The US is having a tough time convincing the world's biggest democracy to ditch Huawei
- America is having a hard time convincing India to reject Huawei's 5G technology, the Wall Street Journal reports.
- The US has been lobbying other countries to freeze out Huawei on the grounds that it believes the company could be acting as a proxy for the Chinese government, acting as a backdoor through which to carry out espionage. Huawei denies this.
- An Indian official told the Journal that Huawei "can't be ignored" because it is at the forefront of 5G technology.
America's international lobbying efforts to curb Chinese phone giant Huawei's growth have hit a brick wall in the form of the world's largest democracy - India.
The Wall Street Journal reported that pressure from the US hasn't been enough to persuade India to pass on Huawei's 5G technology just yet.
The US has been consistently lobbying allied countries to freeze out Huawei from their upcoming 5G networks, as it maintains that the company could act as a proxy for the Chinese government to carry out espionage.
Huawei's founder Ren Zhengfei this week told the BBC that Huawei doesn't provide the Chinese Communist Party with any "backdoors" through which to spy.
At least some allies are taking US concerns about Huawei on board. Britain has indicated it could safely deploy Huawei's 5G technology, but has criticised the Chinese firm for being slow to address security worries. US secretary of state Mike Pompeo said in a press conference in Hungary that it would be "more difficult" for the US to partner with nations that didn't distance themselves from Huawei.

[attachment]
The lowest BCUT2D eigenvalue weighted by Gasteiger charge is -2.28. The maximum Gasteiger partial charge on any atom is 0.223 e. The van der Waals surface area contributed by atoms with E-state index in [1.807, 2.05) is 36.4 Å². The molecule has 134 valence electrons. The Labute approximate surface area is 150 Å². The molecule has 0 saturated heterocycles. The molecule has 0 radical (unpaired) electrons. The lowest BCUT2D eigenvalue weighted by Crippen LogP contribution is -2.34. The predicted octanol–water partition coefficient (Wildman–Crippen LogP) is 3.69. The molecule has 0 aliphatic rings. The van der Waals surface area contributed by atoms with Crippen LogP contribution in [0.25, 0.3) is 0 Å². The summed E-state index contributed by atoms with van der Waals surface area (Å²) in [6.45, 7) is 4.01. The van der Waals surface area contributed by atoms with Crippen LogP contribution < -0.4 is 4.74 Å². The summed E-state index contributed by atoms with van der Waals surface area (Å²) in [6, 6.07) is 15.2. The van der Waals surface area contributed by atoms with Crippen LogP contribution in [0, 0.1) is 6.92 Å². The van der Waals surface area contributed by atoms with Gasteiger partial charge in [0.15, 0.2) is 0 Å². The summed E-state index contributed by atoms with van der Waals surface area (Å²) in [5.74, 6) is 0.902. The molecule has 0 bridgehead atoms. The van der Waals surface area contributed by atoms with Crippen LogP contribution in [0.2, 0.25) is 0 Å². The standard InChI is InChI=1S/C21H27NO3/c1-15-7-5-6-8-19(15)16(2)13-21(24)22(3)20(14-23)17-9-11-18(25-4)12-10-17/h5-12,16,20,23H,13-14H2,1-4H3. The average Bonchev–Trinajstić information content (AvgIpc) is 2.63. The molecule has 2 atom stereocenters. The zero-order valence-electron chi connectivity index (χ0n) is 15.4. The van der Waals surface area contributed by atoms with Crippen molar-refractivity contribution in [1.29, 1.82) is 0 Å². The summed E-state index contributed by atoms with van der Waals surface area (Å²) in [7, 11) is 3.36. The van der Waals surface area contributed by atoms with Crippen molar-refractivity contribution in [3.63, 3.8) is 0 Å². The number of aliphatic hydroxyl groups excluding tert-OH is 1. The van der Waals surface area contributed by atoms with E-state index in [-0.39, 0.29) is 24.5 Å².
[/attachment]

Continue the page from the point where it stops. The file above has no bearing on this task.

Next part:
But Germany is leaning towards allowing Huawei to participate in building its 5G networks.
The Journal reports that India could be the US's toughest challenge. With a rapidly expanding online population, India is an enormous market and it would be a major win for Huawei, though the firm's presence there is still relatively small.
A memo sent earlier this month from India's Home Ministry to the Prime Minister's Office and the head of the National Security Council - parts of which were read out to the Journal - said the US had been in touch. "The US side is concerned," it said.
An unnamed senior Indian official with knowledge of the matter told the Journal that India is keen to take advantage of 5G, and might ignore America's warnings about Huawei to do so.
"Huawei is today at the frontier on 5G and so can't be ignored... All technologies have security concerns and vulnerabilities, so singling out Huawei won't be correct." They also said that India would select its 5G vendors, "on our terms, not under pressure [from the US]."
The same source said US officials have been lobbying for India to engage with American rivals to Huawei, such as Qualcomm.
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